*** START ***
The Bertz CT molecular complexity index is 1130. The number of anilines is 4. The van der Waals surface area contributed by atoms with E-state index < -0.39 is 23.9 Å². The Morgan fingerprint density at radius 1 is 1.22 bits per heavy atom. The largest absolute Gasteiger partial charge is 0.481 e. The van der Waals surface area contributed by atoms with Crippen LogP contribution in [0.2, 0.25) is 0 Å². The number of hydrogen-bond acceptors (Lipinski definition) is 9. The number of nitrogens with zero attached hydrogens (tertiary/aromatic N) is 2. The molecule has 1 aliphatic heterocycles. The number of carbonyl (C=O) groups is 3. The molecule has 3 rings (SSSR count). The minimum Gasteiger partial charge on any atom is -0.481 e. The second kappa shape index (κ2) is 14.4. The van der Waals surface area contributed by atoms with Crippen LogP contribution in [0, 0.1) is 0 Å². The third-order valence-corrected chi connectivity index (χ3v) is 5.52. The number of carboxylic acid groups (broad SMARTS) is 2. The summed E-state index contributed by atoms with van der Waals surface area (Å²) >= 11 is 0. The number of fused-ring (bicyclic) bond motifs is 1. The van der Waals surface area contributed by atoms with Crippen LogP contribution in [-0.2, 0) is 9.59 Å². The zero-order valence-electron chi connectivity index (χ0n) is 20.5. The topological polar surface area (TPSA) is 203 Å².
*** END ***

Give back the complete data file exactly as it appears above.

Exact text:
The Bertz CT molecular complexity index is 1130. The number of anilines is 4. The van der Waals surface area contributed by atoms with E-state index < -0.39 is 23.9 Å². The Morgan fingerprint density at radius 1 is 1.22 bits per heavy atom. The largest absolute Gasteiger partial charge is 0.481 e. The van der Waals surface area contributed by atoms with Crippen LogP contribution in [0.2, 0.25) is 0 Å². The number of hydrogen-bond acceptors (Lipinski definition) is 9. The number of nitrogens with zero attached hydrogens (tertiary/aromatic N) is 2. The molecule has 1 aliphatic heterocycles. The number of carbonyl (C=O) groups is 3. The molecule has 3 rings (SSSR count). The minimum Gasteiger partial charge on any atom is -0.481 e. The second kappa shape index (κ2) is 14.4. The van der Waals surface area contributed by atoms with Crippen LogP contribution in [0, 0.1) is 0 Å². The third-order valence-corrected chi connectivity index (χ3v) is 5.52. The number of carboxylic acid groups (broad SMARTS) is 2. The summed E-state index contributed by atoms with van der Waals surface area (Å²) >= 11 is 0. The number of fused-ring (bicyclic) bond motifs is 1. The van der Waals surface area contributed by atoms with Crippen LogP contribution in [-0.2, 0) is 9.59 Å². The zero-order valence-electron chi connectivity index (χ0n) is 20.5. The topological polar surface area (TPSA) is 203 Å².